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Because of his eloquence, intelligence and devoutness, Asad ibn al-Furat could easily influence Ziydat-Allah. And to reinforce his point of view, he wanted to join the army as a voluntary soldier. What he didn’t expected, was that Ziyadat-Allah would appoint him as commander-in-chief of the army. He wouldn’t lose his position as qadi. For the first time in Arabic-Islamic history, a qadi would also be a commander in the army. People could think that Ziyadat-Allah followed in the footsteps of the second caliph Umar ibn al-Khattab. When Umar went to conquer certain areas, he appointed a companion of the prophet Muhammad as an army captain, who was appointed because of his seniority and devoutness, not always because of his military experiences. Religion could have a big influence on the army, especially when the commander-in-chief practises a certain degree of religious authority. Ziyadat-Allahs political act needed a religious justification. Who else but Asad ibn al-Furat would be qualified for such a position? Worth mentioning is that Asad ibn al-Furad was a very old man of more than70 years old when he was appointed as general.

Not only the choice of army commanders, but also the attack on Sicilia was planned very thoroughly. The army didn’t only consist of Arabs, but also of Berbers , Spanish Muslims from Crete and possibly also of Persians. Other religious scholars followed in the footsteps of Asad ibn al-Furat and joined the army. According to Arabic historians, the army consisted of ten thousand men and somewhere between seventy and one hundred ships. Once they arrived in the port town Sousse, they settled themselves in the ribat ( a ribat is a sort of Islamic monastery where soldiers are raised religiously as well as trained militarily). There, Asad ibn al-Furat, would give an important and unforgettable speech.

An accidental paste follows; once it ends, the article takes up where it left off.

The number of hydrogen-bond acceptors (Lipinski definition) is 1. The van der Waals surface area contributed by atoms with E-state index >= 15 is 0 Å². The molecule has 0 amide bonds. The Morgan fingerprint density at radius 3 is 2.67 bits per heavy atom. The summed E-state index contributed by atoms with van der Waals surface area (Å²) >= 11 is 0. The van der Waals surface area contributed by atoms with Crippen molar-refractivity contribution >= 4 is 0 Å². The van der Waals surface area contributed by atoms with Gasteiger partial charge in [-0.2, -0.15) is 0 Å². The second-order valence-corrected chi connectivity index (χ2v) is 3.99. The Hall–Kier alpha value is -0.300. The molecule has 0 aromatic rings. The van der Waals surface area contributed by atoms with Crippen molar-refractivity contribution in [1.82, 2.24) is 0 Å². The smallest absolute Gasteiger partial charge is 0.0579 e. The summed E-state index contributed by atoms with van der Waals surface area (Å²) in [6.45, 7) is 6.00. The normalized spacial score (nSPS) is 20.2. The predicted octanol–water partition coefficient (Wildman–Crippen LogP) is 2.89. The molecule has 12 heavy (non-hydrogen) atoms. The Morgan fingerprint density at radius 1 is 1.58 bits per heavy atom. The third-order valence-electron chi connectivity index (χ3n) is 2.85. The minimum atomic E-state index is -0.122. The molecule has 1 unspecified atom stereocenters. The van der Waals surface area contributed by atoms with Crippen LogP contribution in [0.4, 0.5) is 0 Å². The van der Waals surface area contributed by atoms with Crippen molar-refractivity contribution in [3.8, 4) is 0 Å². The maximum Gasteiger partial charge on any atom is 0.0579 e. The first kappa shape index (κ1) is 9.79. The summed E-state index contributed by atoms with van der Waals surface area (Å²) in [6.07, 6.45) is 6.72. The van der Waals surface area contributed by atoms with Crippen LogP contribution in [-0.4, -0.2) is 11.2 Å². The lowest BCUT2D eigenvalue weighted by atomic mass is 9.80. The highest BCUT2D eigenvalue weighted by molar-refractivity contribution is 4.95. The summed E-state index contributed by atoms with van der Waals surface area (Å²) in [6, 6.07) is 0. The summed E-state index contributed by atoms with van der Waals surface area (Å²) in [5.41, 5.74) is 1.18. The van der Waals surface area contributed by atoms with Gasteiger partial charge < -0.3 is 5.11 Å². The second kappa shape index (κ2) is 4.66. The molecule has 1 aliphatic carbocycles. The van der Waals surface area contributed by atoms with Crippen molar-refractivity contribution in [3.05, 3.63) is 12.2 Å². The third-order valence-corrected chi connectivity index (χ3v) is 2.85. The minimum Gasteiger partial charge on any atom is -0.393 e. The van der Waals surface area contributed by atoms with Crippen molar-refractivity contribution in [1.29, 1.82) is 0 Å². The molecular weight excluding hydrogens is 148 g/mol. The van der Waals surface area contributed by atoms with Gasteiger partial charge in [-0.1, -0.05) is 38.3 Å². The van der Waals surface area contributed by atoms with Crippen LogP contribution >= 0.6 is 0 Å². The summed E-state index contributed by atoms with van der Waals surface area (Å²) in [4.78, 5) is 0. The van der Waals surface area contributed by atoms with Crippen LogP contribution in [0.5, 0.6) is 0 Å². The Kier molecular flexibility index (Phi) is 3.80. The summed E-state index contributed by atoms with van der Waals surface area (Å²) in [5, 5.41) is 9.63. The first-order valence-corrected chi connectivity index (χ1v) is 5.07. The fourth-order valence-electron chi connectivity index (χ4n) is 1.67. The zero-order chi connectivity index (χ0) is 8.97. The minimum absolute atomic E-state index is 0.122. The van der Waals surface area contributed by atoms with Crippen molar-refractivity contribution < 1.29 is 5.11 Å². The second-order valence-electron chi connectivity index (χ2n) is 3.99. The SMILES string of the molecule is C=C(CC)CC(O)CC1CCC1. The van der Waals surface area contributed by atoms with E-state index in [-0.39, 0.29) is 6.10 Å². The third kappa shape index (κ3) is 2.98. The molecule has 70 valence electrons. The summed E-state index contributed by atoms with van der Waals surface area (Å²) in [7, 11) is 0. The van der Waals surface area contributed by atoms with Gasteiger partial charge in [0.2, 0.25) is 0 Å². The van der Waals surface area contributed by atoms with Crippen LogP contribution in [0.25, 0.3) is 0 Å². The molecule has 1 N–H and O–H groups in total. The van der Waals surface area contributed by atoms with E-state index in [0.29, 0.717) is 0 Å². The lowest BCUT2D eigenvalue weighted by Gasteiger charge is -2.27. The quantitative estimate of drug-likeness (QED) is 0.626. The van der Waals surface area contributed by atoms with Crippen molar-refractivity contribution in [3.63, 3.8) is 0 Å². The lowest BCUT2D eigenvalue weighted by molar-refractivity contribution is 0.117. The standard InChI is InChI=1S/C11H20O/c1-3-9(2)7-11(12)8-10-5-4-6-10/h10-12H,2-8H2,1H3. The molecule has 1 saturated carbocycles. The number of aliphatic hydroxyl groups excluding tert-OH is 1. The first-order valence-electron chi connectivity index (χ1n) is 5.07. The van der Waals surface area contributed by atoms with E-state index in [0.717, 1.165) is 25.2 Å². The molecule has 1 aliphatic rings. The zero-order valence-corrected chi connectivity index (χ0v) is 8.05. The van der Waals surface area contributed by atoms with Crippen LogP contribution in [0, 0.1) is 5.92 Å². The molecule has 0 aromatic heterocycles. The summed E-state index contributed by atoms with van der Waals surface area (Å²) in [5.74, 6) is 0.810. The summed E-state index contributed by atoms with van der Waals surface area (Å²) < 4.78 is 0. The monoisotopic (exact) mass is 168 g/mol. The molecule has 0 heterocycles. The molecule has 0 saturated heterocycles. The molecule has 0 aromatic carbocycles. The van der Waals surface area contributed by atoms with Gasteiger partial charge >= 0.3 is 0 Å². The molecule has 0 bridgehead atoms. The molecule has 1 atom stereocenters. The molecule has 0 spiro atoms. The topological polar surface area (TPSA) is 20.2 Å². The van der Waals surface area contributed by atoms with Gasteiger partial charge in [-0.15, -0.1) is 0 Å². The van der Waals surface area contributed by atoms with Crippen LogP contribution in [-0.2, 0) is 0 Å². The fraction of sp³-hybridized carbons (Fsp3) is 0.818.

“ There is no god, but God, He has no equal! Oh soldier, I swear! I was not appointed by my father or grandfather to execute this command, nor did I ever known that something like this has ever happened to someone else. This appointment has to do with my accomplishments with the pen, not with the sword. I encourage everyone to spare no effort and fatigue in your quest for knowledge! Search it, save it, complete it, persevere in it and be patient in all the difficulties that you will meet! You will be guaranteed a glorious place in this life and happiness in the hereafter!”

In his speech, he made clear that he has never touched a sword in his life. He didn’t just encourage the army to fight the enemy, but also to search knowledge because of God. He wouldn’t just train the army militarily, but he would also teach the Islamic ethics about the rules of warfare.

We will see in the next chapter how this conquest will continue…

Written by Afifa Thabet

Afifa Thabet

Afifa Thabet is 33 years old. She studied Oriental Languages and Cultures and volunteers as a teacher. She's interested in everything concerning Islamic history and Arab societies.